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Struggling to preserve the Lệ Thủy chant

Update: July, 01/2018 - 09:00
The Lệ Thủy chanting was recognised as national intangible cultural heritage by the Ministry of Culture, Sports and Tourism.
Viet Nam News

Generations ago, residents of Lệ Thủy District in the central province of Quảng Bình developed unique chants to serve as the soundtrack to labour in the fields and at sea. Now, their descendants are fighting to safeguard the tradition. Phương Hà reports

One year after it was honoured as a national intangible cultural heritage, Lệ Thủy chanting is expanding and reaching larger audiences. But the work of preserving and promoting the heritage is still difficult.

The performance introducing the Lệ Thủy chanting, a genre of Vietnamese folk music from Lệ Thủy District (Quảng Bình Province), at the Hall of the Union of Literature and Art Associations in Hà Nội on May 25 attracted a large number of spectators. People were excited to encounter Lệ Thủy chanting, some of them for the first time.

The show began with hò lia trâu, a type of folk singing consisting of six tunes, performed by a group of Lệ Thủy chanting club artists. The song brings out the tunes familiar to working people, sometimes witty and other times full of happiness and excitement, winning love from the audience.

Nguyễn Thị Lý, president of the Lệ Thủy club, said that the club travelled from the central province of Quảng Bình to Hà Nội to perform at the invitation of cultural researcher Nguyễn Hùng Vĩ and the Association of Vietnamese Folklorists in Hà Nội. “We are happy to have a chance to introduce our heritage to many people,” she said.

According to researcher Vĩ, the founding and developing process of Lệ Thủy chanting aligns with the process of the overall development of the people in Lệ Thủy. Previously, Lệ Thủy chants were sung by lumberjacks, peasants and fishermen as they were doing their work.

During the time of war in Việt Nam,  Lệ Thủy chants were sung to encourage the people transporting food and weapons. In peacetime, the chants were performed on stage to bring a unique musical art to audiences.

Vĩ said that the uniqueness of the chants came from the differences in the special categories of chants, each sung during a different working activity.

Struggles in protecting heritage

With its cultural value and uniqueness, the Lệ Thủy chanting was recognised as national intangible cultural heritage by the Ministry of Culture, Sports and Tourism. But it still hasn’t had much of a chance to reach a national audience.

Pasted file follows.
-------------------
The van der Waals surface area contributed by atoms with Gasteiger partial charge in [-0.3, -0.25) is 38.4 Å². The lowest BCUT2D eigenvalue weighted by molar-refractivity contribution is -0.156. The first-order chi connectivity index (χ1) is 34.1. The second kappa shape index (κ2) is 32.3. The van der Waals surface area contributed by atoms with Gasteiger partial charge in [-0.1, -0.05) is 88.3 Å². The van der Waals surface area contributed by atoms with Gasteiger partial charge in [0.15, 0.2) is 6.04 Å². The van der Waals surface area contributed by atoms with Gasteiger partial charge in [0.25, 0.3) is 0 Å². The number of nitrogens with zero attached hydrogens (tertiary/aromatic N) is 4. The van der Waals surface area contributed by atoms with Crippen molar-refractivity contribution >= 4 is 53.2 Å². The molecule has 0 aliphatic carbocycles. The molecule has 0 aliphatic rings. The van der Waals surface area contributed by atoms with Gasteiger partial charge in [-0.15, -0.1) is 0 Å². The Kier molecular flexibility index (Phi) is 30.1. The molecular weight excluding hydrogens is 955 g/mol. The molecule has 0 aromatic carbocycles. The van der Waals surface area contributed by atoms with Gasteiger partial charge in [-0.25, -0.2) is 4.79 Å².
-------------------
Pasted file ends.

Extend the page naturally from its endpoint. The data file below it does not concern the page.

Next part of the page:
There have been a few activities to introduce and promote Lệ Thủy chants, through Bình Trị Thiên folk-song festivals, cultural events and television programmes. But the artists don’t have a regular stage on which to perform this art and introduce the heritage to people.

The representative of the Quảng Bình Department of Culture, Sports and Tourism admitted that it was difficult to win the honour for Lệ Thủy chants, but even harder to then preserve and develop the value of this national heritage.

Researcher Vĩ and his colleagues who share his love for the art form have accompanied the club to perform in provinces from Hà Nội and Bắc Ninh to Nam Định, Nghệ An, Hà Tĩnh and Phú Yên. However, these activities are infrequent and therefore haven’t reached many people.

With the strong wish to protect their ancestors’ legacy, the president of the Lệ Thủy chant club, Nguyễn Thị Lý, said efforts to preserve the art form were critical. After she established the Lệ Thủy chanting club in 2015, she and the members of the club have rehearsed, collected songs and performed to introduce the chants around the country.  

The members of the club also teach young artists how to sing the Lệ Thủy chants. Artist Lý said that she wanted the club to have a stable funding source so that members could travel to perform in different places, spreading the heritage to more and more people.  

“Other than funding, we also want the authorities and organisations to provide us more events in which to participate, such as contests and classes to teach the folk music to the young generation,” Lý said. — VNS

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